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I mention to students Andrew that if they come across two major chords one after the other in a song, it's the IV and V chords of the key. Well in diatonic progression of course but most of them are using this.

I make them learn the basic chord families first, and then it's an easy enough matter to get the tonic/home chord once you have the IV + V. After I have DRILLED the 1 IV V's into them smile.gif.

But yeh, hope this helps it's not an easy one.

D
  Forum: Instructors Corner · Post Preview: #46672 · Replies: 10 · Views: 2.276

David OToole
Posted on: Jul 23 2007, 09:26 PM


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Hi guys better late than never eh smile.gif. I just found this little thread a little while back so HI! rolleyes.gif .

David
  Forum: Instructors Corner · Post Preview: #46655 · Replies: 24 · Views: 4.102

David OToole
Posted on: Jul 23 2007, 09:19 PM


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Hi all

I agree there, I think it would be a great addition to add and as the site is growing it would be an absolute necessity I reckon.

For example, I couldn't find a lesson last week I wanted to look up (I had made a mental note of it to check later) but I couldn't find it. Pavel had mentioned it I think, so I wrote to him and he gave me the URL - cheers P.

Also I made a note of this post on the forum yesterday and was going to mention it to Kris:

Post From: kahall 29th April 2007

Member

Hey, I am pretty internet savvy, but now that you have removed blues lesson 2 from the main page how do I easily navigate to blues lesson 1 and 2? I love the site but I have a hard time finding things once I have seen them and want to go back to it. Am I missing some kind of site map somewhere?


So I think it's a bit of a must at this stage already and we can all see the future here smile.gif.

D

p.s. that's a healthy visitor number you have there Kris well done! The site deserves it!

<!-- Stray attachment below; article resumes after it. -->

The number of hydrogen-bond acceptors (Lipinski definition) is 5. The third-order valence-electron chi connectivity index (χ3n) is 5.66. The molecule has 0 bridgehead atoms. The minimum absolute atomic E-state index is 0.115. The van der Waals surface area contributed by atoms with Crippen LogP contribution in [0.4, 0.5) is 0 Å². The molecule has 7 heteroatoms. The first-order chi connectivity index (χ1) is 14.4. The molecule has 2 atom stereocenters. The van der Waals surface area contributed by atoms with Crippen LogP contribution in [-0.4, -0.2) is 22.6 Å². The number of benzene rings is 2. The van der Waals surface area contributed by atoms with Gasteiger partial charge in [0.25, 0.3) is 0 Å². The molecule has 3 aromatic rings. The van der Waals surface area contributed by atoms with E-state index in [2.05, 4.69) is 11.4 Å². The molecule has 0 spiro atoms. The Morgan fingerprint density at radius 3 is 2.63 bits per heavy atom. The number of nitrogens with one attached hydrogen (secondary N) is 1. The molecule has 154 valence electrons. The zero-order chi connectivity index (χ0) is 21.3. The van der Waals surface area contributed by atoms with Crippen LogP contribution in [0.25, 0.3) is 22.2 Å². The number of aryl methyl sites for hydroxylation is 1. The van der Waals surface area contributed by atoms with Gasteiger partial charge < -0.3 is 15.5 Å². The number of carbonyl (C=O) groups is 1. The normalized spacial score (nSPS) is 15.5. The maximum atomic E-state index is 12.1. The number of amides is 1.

Forum: Instructors Corner · Post Preview: #46654 · Replies: 11 · Views: 2.159

David OToole
Posted on: Jul 11 2007, 04:14 PM


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Sounds interesting Kai, look 4ward to your 1st lesson. I had a look at your MySpace page - good stuff. Viel Gluck btw rolleyes.gif . D
  Forum: PRACTICE ROOM · Post Preview: #42535 · Replies: 22 · Views: 3.409

David OToole
Posted on: Jul 11 2007, 12:49 AM


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QUOTE (JVM @ Jul 7 2007, 08:28 AM) *
Oh man. One of my favorite bands. How can I describe them? Epic, mammoth, amazing, heavy, soft, hard, light, up, down (they fulfill all of my musical desires, you see). They have everything from great vocals courtesy of my man Phil Lynott, blistering and melodicly amazing solos on par with anything else I've ever heard, crunching riffs. They span from heavy metal to hard rock to pop to balladeering.

So who else loves em!? For some reason I can't find any other TL fans. And it makes me cry.


Gotta agree with ya there JVM - HUGE fan here since a long time smile.gif. You hit the nail right on the head with your melodic Rock/Everything description above.

I come from Dublin meself and the lads are still mega over there of course in the hometown - deservedly so! Philo is sorely missed sad.gif.

D
  Forum: Bands and Guitarists · Post Preview: #42317 · Replies: 7 · Views: 2.986

David OToole
Posted on: Jul 4 2007, 12:42 PM


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QUOTE (benhowell @ Jun 7 2007, 03:31 PM) *
Hey Guys,

Hope all are well smile.gif

Rarely do i talk about gear, but i just wondered whether anyone has ever heard/seen/played one of these mythical beasts, and whether they really do live up to their $50000 reputation!

Any thoughts welcome.

Ben


Yup I've heard rumours, stories, legends and tall tales about them but I never seen one - like the Yeti smile.gif. Sounds a bit expensive that price tag just to move a bit of air lol.

But I believe they're the biz - must be if the guys mentioned use them, but to justify that price tag hmm. You could buy a lot of things with 50 grand - send me the money and I'll do a live experiment on it if you like smile.gif.

D
  Forum: Instructors Corner · Post Preview: #40167 · Replies: 10 · Views: 4.276

David OToole